New synagogue reflects split in Israeli opinion Rabin: A proposal to name a synagogue for the slain prime minister showed the preoccupation with the murder and his legacy.

November 16, 1997|By Ann LoLordo

EHOVOT, Israel -- When Gadi Gvaryahu proposed naming a new synagogue for slain Israeli Prime Minister Yitzhak Rabin, members of his Orthodox congregation balked.

The affable scientist thought the naming would be a fitting memorial to the legacy of Rabin, who was murdered by a religious Jew opposed to the land-for-peace deal he signed with the Palestinians.

Gvaryahu worships at Ohel Rabin today, but it is a new congregation founded by himself and other like-minded religious Jews who resigned from their old synagogue over the naming.

Two years after Rabin was shot on Nov. 4, 1995, while leaving a Tel Aviv peace rally, his life and death remain problematic in Israeli society. The Rabin synagogue in Rehovot reflects the split in public opinion. There are other examples that reflect the polarization in the country and the preoccupation with the murder and Rabin's legacy:

An anniversary rally in memory of the war hero-turned-peacemaker drew more than 200,000 people to Tel nTC Aviv, one of the largest gatherings in the country's 50-year history. Some Israeli commentators characterized the turnout as a protest against the policies of the current prime minister, conservative hard-liner Benjamin Netanyahu.

A recent poll of Israeli teen-agers, 14 to 18, found that 27 percent of religious youths justified the assassination of Rabin. Those who spoke out against the murder also identified with the religious student, Yigal Amir, who fired the fatal shot, according to the survey conducted by at Bar Ilan University, Israel's religious university.

Conspiracy theories surrounding the Rabin murder recently resurfaced. They were fueled by a book discussed in an ultra-Orthodox newspaper; the book, released on the Internet, claimed that former prime minister Shimon Peres, Rabin's partner in the peace process, was involved in a plot devised by an Israeli intelligence chief.

The conspiracy theories also resurfaced with the publication of an interview with Avishai Raviv, a former agent of Israel's secret service agency code-named "Champagne."

Raviv infiltrated right-wing religious circles, befriended Yigal Amir and knew of his desire to kill Rabin. Raviv's undercover work was reviewed by a special investigative panel convened after the assassination.

Because of the renewed controversy, the government decided to make public previously secret findings of the commission involving Raviv.

Protests occurred throughout the country, from outside the jail in which Rabin's murderer is imprisoned to the home of Netanyahu, accused by the left of failing to speak out against those calling for Rabin's death.

The Hebrew date of Rabin's death, which fell this year on Wednesday, was designated a national memorial day. But it has not become a day of reckoning.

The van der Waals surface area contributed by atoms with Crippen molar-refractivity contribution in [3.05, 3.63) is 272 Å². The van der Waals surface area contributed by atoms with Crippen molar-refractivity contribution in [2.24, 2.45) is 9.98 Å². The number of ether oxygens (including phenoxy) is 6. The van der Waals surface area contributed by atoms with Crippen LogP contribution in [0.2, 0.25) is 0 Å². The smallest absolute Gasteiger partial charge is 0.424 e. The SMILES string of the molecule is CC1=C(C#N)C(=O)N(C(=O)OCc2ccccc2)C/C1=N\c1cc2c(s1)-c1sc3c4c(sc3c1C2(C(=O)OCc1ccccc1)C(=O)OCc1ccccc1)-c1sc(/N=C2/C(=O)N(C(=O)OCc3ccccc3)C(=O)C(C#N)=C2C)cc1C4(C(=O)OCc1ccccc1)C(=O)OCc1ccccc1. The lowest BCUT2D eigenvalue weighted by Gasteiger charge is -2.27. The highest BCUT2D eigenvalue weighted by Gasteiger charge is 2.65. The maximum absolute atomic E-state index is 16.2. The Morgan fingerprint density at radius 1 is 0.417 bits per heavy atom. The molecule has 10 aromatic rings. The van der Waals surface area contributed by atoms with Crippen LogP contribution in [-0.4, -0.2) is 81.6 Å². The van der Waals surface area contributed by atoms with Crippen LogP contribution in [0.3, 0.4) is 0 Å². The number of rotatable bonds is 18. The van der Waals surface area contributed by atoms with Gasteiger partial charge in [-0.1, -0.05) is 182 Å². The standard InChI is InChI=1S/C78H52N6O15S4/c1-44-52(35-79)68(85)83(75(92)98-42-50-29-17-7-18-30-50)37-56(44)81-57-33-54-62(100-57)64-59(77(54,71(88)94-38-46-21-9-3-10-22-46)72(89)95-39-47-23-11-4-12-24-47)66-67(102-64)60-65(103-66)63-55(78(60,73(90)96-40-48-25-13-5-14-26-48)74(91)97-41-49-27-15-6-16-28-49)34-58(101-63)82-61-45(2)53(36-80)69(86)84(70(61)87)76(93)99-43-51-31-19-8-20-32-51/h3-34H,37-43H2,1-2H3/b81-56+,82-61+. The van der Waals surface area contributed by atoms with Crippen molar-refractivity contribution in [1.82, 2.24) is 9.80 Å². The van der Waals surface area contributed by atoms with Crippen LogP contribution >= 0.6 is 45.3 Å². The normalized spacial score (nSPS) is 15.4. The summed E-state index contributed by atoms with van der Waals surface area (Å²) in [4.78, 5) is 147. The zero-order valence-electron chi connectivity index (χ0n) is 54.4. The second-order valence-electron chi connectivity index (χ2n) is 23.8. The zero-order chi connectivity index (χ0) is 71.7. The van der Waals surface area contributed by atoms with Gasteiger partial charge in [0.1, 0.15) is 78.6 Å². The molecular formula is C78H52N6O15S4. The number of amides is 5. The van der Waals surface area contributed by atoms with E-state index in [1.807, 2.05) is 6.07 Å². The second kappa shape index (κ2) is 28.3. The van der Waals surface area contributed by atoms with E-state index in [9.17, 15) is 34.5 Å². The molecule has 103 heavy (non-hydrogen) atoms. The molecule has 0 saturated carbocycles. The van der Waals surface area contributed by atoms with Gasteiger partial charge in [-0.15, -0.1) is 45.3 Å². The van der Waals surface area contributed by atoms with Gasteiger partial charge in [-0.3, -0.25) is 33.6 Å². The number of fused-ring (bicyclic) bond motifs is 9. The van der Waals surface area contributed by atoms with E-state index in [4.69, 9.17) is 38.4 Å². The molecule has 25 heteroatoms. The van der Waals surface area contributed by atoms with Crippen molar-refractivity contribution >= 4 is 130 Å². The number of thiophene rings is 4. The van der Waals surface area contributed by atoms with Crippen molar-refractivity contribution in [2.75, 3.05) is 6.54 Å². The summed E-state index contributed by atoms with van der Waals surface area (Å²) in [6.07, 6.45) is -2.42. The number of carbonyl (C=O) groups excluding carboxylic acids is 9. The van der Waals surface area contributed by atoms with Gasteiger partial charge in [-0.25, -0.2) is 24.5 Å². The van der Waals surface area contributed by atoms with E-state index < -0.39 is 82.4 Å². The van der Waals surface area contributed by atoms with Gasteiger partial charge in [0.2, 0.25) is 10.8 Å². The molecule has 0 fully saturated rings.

"On the contrary, it seems that around this anniversary date contrasting positions are sharpening and various forces are making entrenched positions yet more extreme," an editorial noted in Israel's popular daily newspaper, Yediot Aharonot.

The editorial referred to the left and the right in Israel, the nonreligious and the religious. The murder of a Jewish prime minister by a Jew raised in a religious house seemed unthinkable in Israel until it happened. And then, leaders of Rabin's Labor Party, the left and others hurled accusations of complicity against the religious-nationalist movement, which led a nasty campaign against Rabin and his peace policies.

In a recent speech, Netanyahu told high school students that the anniversary of Rabin's death should be a time of "grief and pain which unite us all. ... There are, unfortunately, those who for political reasons are trying to use this date in order to deepen the rift among the people."

But Gideon Samet, a senior columnist for the respected Israeli daily newspaper Ha'aretz, cautioned against using the memory of the assassination to forge a "false sense of togetherness."

"The truth about Rabin's memory is that it will be most effective if it is associated only with those who are following his political path and only with the road to peace," Samet wrote.

Gadi Gvaryahu, who wears the knitted skullcap of observant Jews, possesses a liberal political ethos. As an Orthodox Jew who keeps kosher, attends synagogue weekly, doesn't drive on the Sabbath, Gvaryahu is a minority among his religious peers. ++ Ninety-five percent of Israeli Jews who define themselves as religious voted for Netanyahu, the candidate of the right, according to pollster Hanoch Smith.

Since Israel signed the 1993 peace accords with the Palestinians, Gvaryahu increasingly found himself alienated from members of the synagogue he helped establish six years ago in Rehovot, a suburb of Tel Aviv and the home of the Weizmann Institute of Science.

'Suddenly you find yourself praying with people who support what Yigal Amir did," said Gvaryahu, 42, an eighth-generation Israeli who works at Hebrew University. "Not all, but even one family is enough."

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